For Crimes NZ this week, we look back at the horror killing of young Dunedin woman, Sophie Elliott. Since her death at the hands of her former partner, an Otago University tutor, her family have been tirelessly campaigning for changes to prevent another case like hers. 

    #BHN Big Hairy News
    #BHNDunedin | Ep10 | Jett Groshinski for Dunedin City Mayor

    #BHN Big Hairy News

    Play Episode Listen Later Sep 27, 2022 64:44


    #BHNDunedin | Ep10 | Jett Groshinski for Dunedin City Mayor Candidate Statement My principal place of residence is in the Dunedin City Council area. I am also standing for Councillor. Kia Ora, my name is Jett Groshinski, I'm a fellow Dunedinite and student here at the University of Otago. I first came to Dunedin in 2014 in which time I have seen how our wonderful city has evolved. My partner and I live in Helensburgh, and my two younger sisters are at Dunedin North Intermediate and Logan Park High School. Dunedin is at a crossroads where there are lots of changes happening to local government and now is a more important time than ever to vote for who you think will represent your needs. There are challenges and opportunities in Dunedin's future, and we need a collaborative, intergenerational leadership to create a sustainable and equitable future Dunedin today. More transparency, climate change action, representation for all, sustainability practices, improved parking, recycling, road safety and community involvement all need to be priorities for the city.

    #BHN Big Hairy News
    #BHNDunedin | Ep9 | Aaron Hawkins for Dunedin City Mayor

    #BHN Big Hairy News

    Play Episode Listen Later Sep 27, 2022 89:42


    #BHNDunedin | Ep9 | Aaron Hawkins for Dunedin City Mayor Candidate Statement My principal place of residence is in the Dunedin City Council area. It has been a privilege to serve as your Mayor, and I'm asking for your support to continue for another three years. Over the next ten years and beyond, we'll see billions of dollars of investment pumped into Dunedin. Our job is to grab that opportunity, and use it to shape a city that can look after its people - and our planet - for generations to come. A city that is accessible, inclusive, and welcoming. That builds more public housing, and a 21st century transport network. That tackles the causes, and effects, of our changing climate head on. And that does these things in ways that reflect our commitment to the Treaty of Waitangi. My commitment to you is to keep going with the work we've started. To keep revitalising Ötepoti Dunedin. And to ensure we are ready to face the future in a sustainable and inclusive way.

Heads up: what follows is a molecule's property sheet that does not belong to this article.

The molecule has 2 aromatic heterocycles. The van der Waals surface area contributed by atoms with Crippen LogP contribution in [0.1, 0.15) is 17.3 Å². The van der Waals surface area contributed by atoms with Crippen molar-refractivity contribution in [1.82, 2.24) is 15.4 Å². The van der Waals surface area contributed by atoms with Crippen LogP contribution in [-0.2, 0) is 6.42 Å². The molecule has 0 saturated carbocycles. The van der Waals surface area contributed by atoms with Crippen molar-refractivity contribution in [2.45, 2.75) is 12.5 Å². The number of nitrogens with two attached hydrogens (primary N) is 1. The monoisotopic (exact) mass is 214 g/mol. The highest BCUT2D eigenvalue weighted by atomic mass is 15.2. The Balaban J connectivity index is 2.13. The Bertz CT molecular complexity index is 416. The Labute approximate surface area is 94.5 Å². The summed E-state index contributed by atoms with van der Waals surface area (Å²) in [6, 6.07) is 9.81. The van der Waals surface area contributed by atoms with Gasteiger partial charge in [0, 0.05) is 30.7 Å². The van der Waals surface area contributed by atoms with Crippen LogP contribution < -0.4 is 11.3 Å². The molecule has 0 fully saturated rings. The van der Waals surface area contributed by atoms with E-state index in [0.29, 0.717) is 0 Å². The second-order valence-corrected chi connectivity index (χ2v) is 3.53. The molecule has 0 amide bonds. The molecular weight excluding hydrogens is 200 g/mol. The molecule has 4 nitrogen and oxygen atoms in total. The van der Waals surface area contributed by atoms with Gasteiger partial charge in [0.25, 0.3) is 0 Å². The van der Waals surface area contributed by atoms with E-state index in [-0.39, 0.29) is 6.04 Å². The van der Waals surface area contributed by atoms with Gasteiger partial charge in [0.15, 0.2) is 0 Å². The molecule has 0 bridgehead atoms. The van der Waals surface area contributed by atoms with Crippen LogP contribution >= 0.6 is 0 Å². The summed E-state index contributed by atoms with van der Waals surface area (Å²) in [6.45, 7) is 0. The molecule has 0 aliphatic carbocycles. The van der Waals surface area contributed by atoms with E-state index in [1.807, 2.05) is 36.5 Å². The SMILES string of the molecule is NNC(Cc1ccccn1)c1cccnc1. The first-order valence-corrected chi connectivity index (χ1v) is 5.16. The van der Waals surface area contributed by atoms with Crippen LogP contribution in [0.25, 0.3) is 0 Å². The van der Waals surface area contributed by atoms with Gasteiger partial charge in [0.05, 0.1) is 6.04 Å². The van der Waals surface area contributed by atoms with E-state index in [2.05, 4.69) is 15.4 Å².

The Mike Hosking Breakfast
    Aaron Hawkins: Dunedin Mayor says there is local demand for southern passenger rail

    The Mike Hosking Breakfast

    Play Episode Listen Later Sep 27, 2022 4:16


    The call is out to bring passenger rail back in the south. Dunedin City Council has approved a submission to central government calling for the return of passenger rail between Christchurch, Dunedin and Invercargill. The Southerner express service ran between the three cities until 2002. Mayor Aaron Hawkins told Mike Hosking they know there's demand locally for this service. He says people are increasingly in search of options to travel around the country, without flying or driving. LISTEN ABOVESee omnystudio.com/listener for privacy information.

    #BHN Big Hairy News
    #BHNDunedin | Ep7 | Lee Vandervis for Dunedin City Mayor

    #BHN Big Hairy News

    Play Episode Listen Later Sep 27, 2022 97:48


    #BHNDunedin | Ep7 | Lee Vandervis for Dunedin City Mayor Candidate Statement My principal place of residence is in the Dunedin City Council area. I am also standing for Councillor. As your independent Mayor free from Old-Boy or Party-Political pressures, I will fight to keep our $3 billion 3 Waters assets from Government/Iwi takeover, keep our One-Way traffic flowing, optimise more parking and ensure that Councillors know what most people want with regular informal referendums. I will promote Vibrant Dunedin and use my long Councillor and business experience to attract investment, get real returns from Council Companies, stop rates and debt increases of $100 million annually, defer $100 million+ of planned cycleways through George st, Princes st, Uni etc, and get progress on stalled decisions like Stadium use, Unitary Council, Sammy's, Mayfair Theatre, and Taieri Gorge Railway (that has been costing us $2.5 million annually just to mothball). Dunedin's glorious past shows that we can have a glorious future if we: encourage development rather than retreat (as with South Dunedin), open smaller easier contracts to everyone, and ensure Democratic decisions.

    Dunedin Multi Ethnic Council On Air
    Dunedin Multi Ethnic Council On Air - 27-09-2022 - Youth - Medical Imaging

    Dunedin Multi Ethnic Council On Air

    Play Episode Listen Later Sep 27, 2022 26:30


    Youth - Medical Imaging. Broadcast on OAR FM Dunedin oar.org.nz

    Bookenz
    Bookenz - Paddy Richardson and Elizabeth Morton

    Bookenz

    Play Episode Listen Later Sep 26, 2022 26:07


    Morrin chats with Dunedin author Paddy Richardson about her latest book 'By the Green of the Spring' and to poet Elizabeth Morton about her latest collection 'Naming the Beasts'

    Magic's Rural Exchange Catchup
    REX Saturday 24th September

    Magic's Rural Exchange Catchup

    Play Episode Listen Later Sep 23, 2022 90:32


    This is The Rural Exchange Podcast for Saturday the 24th of September, with Hamish McKay & Rebecca Greaves, On this episode…  we put the spotlight on the dairy industry with NZX Head of Analytics Julia Jones…  We look at a joint initiative between NZ and Australia to boost training programmes in the wool sector…   And we put the spotlight on Dunedin agritech company OmniEye…  You can also listen to Rural Exchange on TodayFM Saturdays & Sundays 6 - 8amSee omnystudio.com/listener for privacy information.